I was going to call this post there’s too much fucking music, but that would have been stealing the title of (the late great) George Carlin’s “new” comedy routine.
I learned about Carlin’s new never-to-be-captured-on-HBO routine in a wonderful interview piece by Jay Dixit for the Psychology Today blog done just nine days before Carlin’s death.
There it is, right at the end of the interview:
Dixit: So the last question is: What are you working on now?
Carlin: I have a piece of material that I’m doing on stage these days. I’m in Las Vegas now. I do weekends here, I do four nights on weekends as part of my year of touring. I go mostly to concert halls and theaters, around 80 or 90 of ’em a year. But I come down here around three or four. So I’m down here. This piece of material called, “There’s Too Much Fucking Music,” which is my way of looking at how much music there is, I guess. It’s just my way of looking at the world and saying something that people don’t notice and figuring out a new way. And it’s filled with exaggeration and stuff. I’m doing that on stage a little bit. I’m not giving myself any pressure.”
O Irony of ironies for amateurmusicians.net! Carlin’s “new routine” successfully captures a perspective I’ve long been trying to articulate through this blog, in a single sentence:
There’s just too much music goin’ around these days!
on training to be an artist a human
The Dixit interview is valuable for many reasons – not the least being its blessed good timing, days before Carlin’s death. For me though, it especially stands out as an example of the rich results you can get from a well-prepared Q&A, conducted with someone you truly admire.
Kinda like a good Playboy interview, minus the pompous titties.
The essential lessons I got from this Carlin interview:
- what his working methods were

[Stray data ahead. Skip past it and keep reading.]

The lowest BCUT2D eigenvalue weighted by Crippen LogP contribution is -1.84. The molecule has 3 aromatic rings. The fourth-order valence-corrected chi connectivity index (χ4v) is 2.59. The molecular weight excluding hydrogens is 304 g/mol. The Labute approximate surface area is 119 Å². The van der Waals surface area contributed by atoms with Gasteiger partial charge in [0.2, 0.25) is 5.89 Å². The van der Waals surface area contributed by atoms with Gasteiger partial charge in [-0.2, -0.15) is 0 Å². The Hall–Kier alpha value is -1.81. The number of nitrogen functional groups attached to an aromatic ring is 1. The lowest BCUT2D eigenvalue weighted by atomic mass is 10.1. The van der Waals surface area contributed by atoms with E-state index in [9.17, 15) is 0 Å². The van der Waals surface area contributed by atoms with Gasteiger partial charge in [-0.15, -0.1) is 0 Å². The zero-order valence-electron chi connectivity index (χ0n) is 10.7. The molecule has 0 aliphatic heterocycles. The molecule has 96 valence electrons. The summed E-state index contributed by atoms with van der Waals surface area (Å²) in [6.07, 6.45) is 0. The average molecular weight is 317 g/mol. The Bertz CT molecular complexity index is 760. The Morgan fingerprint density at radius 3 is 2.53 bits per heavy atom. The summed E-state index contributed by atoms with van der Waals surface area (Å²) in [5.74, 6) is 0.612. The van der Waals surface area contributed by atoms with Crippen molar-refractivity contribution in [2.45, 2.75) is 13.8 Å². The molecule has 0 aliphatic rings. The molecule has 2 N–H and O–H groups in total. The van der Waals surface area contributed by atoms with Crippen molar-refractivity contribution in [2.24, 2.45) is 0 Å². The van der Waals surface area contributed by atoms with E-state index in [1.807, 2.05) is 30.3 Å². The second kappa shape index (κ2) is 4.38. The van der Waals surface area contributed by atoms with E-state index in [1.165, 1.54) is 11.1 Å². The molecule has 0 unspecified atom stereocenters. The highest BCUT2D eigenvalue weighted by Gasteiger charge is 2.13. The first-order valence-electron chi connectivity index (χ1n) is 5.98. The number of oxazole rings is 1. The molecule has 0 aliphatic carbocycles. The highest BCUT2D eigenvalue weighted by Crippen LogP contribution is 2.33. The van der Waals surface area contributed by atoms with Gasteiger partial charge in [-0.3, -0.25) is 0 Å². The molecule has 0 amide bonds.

- his concept of the comedian
- how method and mission inform one another
On Carlin’s concept of the comedian: a jester should always aim to be a court jester. A comedian should speak directly to power. A comedian should take risks. Reputation risks are therefore the holy grail of the comedian-cum-social-commentator.
With this in mind, we see that training to be a comedian is not simply a matter of coming up with good jokes. Rather, it’s about cultivating a point of view on the world, life, on absolutely everything, and doing so with courage. Thanks to Carlin therefore, I now understand that comedy is one of the many “genres” of human knowledge, one which leverages the “strategy of surprise” to teach important insights.
My own fave approach to obtaining insight is through cultivating paradox. In case you hadn’t already guessed.
So what did George Carlin do all these years, behind the scenes? He trained himself to be perceptive, as a life-long occupation. Indeed, the Dixit interview reveals that Carlin had a process for training his observational sense, a process he refined (and upgraded) over the course of his 50 years in the field of entertainment.
This attitude seems to me to be the psychological and spiritual key to the committed artist, whether amateur or professional. Without which you spend your life swimming in other people’s soundtracks.
All said and done, we certainly haven’t finished hearing from George Carlin. Therefore let this post be a message-in-a-bottle for all you Carlin fanatics out there: if you should ever come across a recorded version of the above-mentioned routine – text, audio, video – please forward me a copy! Or post it on Youtube!
With Carlin’s wise (and blunt) words, I suspect we’ll once again remember why we created the “off” button, and why we’re so afraid to use it.
Person George Carlin
Right click for SmartMenu shortcuts